Not for the faint hearted

There were the holidays, you know. Oh, and he recently moved to a new house. And other things intervened. But Bob Moyer is back in book-reviewing mode now, and the world rejoices.

Reviewed by Robert P. Moyer

DEAD GIRL BLUES. By Lawrence Block. LB Productions. 218 pages. $24.99.

She’s dead. Her blues are over. The guy who kills her, however, in a bizarre, unsettling act that will stop some readers dead (pun intended of course), spends the rest of his life looking out for the police, as well as looking out for the dark impulse that he, in fact, enjoys. He even fantasizes about it, with little remorse. After drifting about California, he heads east. Armed with a new identity, he settles in small town Indiana, where he becomes a valued employee, a store owner, a husband, a father, member of Kiwanis, a  pillar of the community. His brutal act apparently recedes as does his impulse. Until three letters bring his fears to the fore—DNA.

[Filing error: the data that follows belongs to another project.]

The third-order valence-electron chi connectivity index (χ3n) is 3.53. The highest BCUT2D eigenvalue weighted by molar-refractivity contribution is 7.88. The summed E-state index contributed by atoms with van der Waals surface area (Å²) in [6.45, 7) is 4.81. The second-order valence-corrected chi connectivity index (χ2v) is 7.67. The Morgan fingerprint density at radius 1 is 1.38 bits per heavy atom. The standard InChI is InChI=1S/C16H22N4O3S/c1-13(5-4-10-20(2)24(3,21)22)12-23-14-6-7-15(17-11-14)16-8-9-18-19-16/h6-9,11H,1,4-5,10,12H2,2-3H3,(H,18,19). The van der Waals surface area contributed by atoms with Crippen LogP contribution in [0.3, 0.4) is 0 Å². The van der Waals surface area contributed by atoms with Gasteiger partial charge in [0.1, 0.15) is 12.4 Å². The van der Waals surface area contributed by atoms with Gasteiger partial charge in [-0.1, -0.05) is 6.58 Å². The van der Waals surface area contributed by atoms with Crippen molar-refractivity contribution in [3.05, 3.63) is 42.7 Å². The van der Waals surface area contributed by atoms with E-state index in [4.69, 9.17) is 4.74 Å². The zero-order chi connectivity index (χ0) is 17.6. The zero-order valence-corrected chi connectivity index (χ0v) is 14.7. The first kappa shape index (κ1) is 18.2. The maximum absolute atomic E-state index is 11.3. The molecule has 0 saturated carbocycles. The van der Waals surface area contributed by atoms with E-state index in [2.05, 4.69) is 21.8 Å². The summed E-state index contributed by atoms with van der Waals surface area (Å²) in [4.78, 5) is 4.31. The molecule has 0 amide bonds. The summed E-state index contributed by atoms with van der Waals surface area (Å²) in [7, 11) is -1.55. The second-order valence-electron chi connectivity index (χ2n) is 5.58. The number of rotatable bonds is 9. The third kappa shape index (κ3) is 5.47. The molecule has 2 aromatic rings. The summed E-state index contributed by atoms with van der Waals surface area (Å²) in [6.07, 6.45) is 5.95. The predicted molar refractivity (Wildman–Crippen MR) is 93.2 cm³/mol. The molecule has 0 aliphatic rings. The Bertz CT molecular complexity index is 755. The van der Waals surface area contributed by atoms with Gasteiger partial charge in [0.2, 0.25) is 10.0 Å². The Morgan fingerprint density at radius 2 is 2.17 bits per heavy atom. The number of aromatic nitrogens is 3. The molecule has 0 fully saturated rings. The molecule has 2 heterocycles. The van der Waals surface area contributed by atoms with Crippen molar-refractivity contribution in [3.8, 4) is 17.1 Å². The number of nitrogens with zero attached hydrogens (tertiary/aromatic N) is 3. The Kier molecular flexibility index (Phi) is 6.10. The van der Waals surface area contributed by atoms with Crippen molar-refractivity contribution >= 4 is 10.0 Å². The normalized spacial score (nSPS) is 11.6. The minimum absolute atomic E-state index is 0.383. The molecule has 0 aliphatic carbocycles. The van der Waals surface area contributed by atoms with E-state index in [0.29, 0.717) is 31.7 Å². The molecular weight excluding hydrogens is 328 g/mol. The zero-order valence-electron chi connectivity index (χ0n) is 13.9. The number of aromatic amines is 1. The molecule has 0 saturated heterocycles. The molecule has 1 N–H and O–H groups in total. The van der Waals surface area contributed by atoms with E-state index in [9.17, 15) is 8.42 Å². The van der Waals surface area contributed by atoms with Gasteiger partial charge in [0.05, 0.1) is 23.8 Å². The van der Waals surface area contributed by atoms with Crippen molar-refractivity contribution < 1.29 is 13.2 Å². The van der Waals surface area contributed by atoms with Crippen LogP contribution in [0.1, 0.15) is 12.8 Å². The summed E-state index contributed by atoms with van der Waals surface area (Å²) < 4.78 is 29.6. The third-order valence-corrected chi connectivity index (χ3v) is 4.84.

Author Lawrence Block has been writing noir novels since 1958. He has his finger on the pulse of the pulp novel tradition and employs his skill here. No one writes a leaner, meaner prose. His villain/hero writes at a computer, summing up his life. As danger creeps closer, he muses about morality, mortality and what he should do to protect himself and his family. Or which to protect. Block threads a careful path here, at once maintaining the dark impulse of his protagonist, while producing empathy for him — the reader really doesn’t want him to get caught. In short, the author has written a horrible book that’s really hard to put down.

 

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